Running Press, $13.95, ISBN 978-0-7624-3685-9
Historical Romance, 2009
If you are looking for a romance that resembles EM Forster’s Maurice in terms of atmosphere and theme even a little, only with a more optimistic bent when it comes to love, you may want to give Donald L Hardy’s Lover’s Knot a closer look. I personally think Mr Hardy’s writing is on a beautiful kind of lyrical side, but I should warn you guys that his prose could seem overwrought and purple to some folks out there. Maybe you should read a few pages of this book in the bookstore before you decide whether to take it home with you.
Set in 1906, this story also contains flashback scenes that take me back to 1892. Two of Jonathan Williams’s relationships, one in 1892 and one in 1906, unfurl at the same time, as in this story, the relationship in 1892 greatly affects the one developing in 1906. Confused? Let me try to make things clear.
In 1906, Williams inherits an unexpectedly large amount of money as well as the property of Trevaglan Farm in Plymouth from his distant and much older cousin Andrew Penhyrddin. Williams spent some time in Trevaglan Farm in 1892, where as a younger man he fell for a carefree farm hand with a thing for skinny dipping, Nat Boscawen. However, that relationship ended with Nat’s death. How and why he died, along with what happened between him and Williams, will be revealed as the story progresses.
Now that he has inherited a windfall from his late cousin, Williams decides to quit his job at the bank and travel to Plymouth to start a new life. He is accompanied by his very good friend Alayne Langsford-Knight. Williams and Langsford have been platonic life buddies all this while, having formed a close if unexpected friendship since their boarding school days. Both men have fallen in love with each other without telling the other person as the years go by, and Langsford took leave from his lawyer job to follow Williams to Plymouth because he knows deep inside that Williams moving to Plymouth will change their friendship significantly. The comfortable status quo will end. Langsford would like to tell Williams he loves that man before he has to return to London.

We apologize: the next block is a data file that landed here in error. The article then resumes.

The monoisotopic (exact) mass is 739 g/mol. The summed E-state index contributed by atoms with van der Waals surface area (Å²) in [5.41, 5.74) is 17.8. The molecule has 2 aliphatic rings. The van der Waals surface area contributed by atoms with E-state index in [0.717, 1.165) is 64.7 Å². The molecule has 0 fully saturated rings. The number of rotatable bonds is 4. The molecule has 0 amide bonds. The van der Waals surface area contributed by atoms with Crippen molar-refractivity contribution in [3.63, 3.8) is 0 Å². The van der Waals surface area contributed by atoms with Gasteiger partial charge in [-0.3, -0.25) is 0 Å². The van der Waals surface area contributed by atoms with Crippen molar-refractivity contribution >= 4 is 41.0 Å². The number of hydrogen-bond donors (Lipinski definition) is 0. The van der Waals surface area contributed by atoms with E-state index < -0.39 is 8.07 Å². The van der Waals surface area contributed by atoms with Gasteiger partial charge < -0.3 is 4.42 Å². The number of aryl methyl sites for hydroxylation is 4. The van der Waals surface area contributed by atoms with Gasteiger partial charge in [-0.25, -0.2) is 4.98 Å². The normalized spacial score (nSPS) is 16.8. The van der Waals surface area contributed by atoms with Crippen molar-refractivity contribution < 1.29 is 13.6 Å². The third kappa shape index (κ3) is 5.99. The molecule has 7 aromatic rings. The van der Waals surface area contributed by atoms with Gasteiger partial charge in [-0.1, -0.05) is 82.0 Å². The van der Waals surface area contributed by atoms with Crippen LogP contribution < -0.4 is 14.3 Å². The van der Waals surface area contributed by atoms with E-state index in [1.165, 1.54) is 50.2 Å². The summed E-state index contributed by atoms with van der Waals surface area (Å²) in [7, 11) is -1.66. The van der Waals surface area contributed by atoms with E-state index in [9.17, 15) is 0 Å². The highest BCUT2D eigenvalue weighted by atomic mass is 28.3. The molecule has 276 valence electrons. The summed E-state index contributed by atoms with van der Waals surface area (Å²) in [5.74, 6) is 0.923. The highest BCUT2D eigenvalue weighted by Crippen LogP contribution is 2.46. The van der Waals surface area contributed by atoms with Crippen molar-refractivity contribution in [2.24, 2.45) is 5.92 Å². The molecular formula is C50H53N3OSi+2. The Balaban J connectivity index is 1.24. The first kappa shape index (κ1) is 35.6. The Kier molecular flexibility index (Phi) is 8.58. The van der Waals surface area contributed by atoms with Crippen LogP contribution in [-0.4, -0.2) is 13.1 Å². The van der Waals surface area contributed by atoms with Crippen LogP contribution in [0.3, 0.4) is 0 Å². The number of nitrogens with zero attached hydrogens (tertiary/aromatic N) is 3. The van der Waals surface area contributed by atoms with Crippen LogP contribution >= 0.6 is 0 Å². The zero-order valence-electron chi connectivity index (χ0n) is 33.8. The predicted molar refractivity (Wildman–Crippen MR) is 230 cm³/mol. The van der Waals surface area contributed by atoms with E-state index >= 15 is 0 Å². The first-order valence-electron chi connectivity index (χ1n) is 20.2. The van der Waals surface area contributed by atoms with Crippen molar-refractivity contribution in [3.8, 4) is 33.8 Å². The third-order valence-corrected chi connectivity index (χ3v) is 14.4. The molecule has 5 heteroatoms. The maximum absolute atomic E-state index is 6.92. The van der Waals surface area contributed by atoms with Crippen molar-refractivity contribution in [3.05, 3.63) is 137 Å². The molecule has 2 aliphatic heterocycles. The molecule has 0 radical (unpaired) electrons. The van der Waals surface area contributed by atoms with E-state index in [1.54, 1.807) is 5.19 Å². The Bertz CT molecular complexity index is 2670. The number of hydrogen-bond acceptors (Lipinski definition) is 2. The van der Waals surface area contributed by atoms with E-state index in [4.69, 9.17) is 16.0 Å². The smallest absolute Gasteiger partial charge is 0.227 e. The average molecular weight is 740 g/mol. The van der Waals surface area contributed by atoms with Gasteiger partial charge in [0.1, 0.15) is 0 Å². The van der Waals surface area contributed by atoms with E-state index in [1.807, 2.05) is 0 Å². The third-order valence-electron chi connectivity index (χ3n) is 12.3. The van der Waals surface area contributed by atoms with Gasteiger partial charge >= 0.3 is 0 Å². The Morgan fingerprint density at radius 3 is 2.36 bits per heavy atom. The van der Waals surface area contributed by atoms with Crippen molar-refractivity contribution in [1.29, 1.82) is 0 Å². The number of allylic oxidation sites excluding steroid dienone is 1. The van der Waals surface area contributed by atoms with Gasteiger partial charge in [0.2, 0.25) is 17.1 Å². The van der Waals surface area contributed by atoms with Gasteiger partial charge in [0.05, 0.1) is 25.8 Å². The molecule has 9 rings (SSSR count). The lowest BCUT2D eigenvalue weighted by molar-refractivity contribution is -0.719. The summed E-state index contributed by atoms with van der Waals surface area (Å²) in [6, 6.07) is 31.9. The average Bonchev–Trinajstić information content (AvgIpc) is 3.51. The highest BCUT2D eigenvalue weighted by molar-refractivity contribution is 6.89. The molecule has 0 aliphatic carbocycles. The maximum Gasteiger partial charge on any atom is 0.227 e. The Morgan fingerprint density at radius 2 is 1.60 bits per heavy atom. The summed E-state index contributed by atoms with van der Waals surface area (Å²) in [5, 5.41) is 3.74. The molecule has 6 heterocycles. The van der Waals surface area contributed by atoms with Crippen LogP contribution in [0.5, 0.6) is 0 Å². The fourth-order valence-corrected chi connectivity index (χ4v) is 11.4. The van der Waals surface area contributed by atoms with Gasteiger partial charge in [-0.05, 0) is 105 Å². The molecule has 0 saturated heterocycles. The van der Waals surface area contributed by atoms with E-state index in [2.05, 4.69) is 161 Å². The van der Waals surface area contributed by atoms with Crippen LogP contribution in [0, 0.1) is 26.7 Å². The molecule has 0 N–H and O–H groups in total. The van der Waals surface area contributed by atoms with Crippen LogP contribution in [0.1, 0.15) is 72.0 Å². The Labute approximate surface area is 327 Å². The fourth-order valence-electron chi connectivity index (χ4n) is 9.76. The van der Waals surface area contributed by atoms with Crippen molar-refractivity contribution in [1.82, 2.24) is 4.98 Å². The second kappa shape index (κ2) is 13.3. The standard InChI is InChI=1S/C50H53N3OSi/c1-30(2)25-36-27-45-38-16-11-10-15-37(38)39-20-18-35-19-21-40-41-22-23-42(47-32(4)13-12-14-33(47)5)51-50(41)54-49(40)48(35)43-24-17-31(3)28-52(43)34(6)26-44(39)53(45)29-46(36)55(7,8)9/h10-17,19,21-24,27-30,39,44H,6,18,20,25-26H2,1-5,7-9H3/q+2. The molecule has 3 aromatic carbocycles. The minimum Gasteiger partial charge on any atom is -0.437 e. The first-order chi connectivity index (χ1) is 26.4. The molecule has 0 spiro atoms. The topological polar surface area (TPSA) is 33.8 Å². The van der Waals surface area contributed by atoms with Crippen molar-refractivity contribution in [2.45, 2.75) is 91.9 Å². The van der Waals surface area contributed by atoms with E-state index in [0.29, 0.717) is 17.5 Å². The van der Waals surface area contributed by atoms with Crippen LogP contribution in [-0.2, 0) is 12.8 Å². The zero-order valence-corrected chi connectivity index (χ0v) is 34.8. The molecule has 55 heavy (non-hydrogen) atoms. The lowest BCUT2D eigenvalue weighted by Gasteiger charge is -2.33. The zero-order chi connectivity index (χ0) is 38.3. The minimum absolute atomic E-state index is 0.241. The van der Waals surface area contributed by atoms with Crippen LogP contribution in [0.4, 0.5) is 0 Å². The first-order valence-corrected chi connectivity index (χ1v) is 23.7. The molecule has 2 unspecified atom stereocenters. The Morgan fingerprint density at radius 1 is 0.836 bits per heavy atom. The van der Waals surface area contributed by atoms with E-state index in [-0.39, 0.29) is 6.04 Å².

However, there are many loose ends to be resolved in Trevaglan Farm, all of them related to Nat’s death, his bitter wife Rose who blames Williams for Nat’s death, and Alec, the son Nat had with Rose. You can imagine how Langsford feels when he learns of Nat’s existence and begins to wonder whether he is competing with a dead man for Williams’s affections.
Lover’s Knot is a romance – there is a very strong relationship element in this story and there is certainly a happy ending, if one that will be bittersweet in nature to some readers – but Mr Hardy isn’t playing by rules laid down by conventional romance formula. This results in a fabulously haunting and graceful read, with the scene where the Langsford and Williams finally break down and admit their feelings to each other have me wiping away at some tears running down my cheeks. Williams can be tad melodramatic and whiny when he is with Nat, but that’s okay, he’s a younger man when he’s with Nat. With Langsford, he is more guarded with his feelings, which makes it so beautiful when he finally breaks down. Langsford is the epitome of the cheerful and easy-going fellow that everyone likes, but there is nothing fluffy or lightweight when it comes to his feelings for Williams. If you love stories where the popular jock is devoted to the gentle and more quiet fellow despite the odds, I think you are going to love the pairing of these two men.
Speaking of which, just what is with the horse-faced men on the cover? Talk about ruining my mood with the faces of those two “Mommy, is my daddy a horse?” fellows.
Anyway, back to the story. I also have a wonderful time reading this book because the pacing never relents and the lush atmosphere is fantastic. Mr Hardy’s prose allows the setting to come alive most vibrantly and for a long time, I feel as if I’ve been transported to a fabulous new world where handsome and proper young men engage in such divine romantic sodomy in the name of love.
I don’t want to spoil the story, so let me just say that I find nothing predictable or contrived or formulaic in this story because I’m so completely absorbed in the story that I forget to nitpick along the way. I just go with the flow, enjoying the unexpected twist (the title of this story is actually closely related to the plot, as you will soon learn if you read this book) and loving every minute of how Mr Hardy makes me feel with his story. Nat and Williams have a more carnal relationship, but it is Langsford and Williams’s comparatively tamer relationship that feels more erotic to me due to the tumultuous emotions these two men end up drawing forth from each other.
With apologies to Leonard Cohen, in Lover’s Knot, there’s a blaze of light in every word, and it seems as if every breath I drew while turning the pages was a hallelujah. Fabulous job, Mr Hardy, absolutely fabulous job, and I cannot wait for the encore.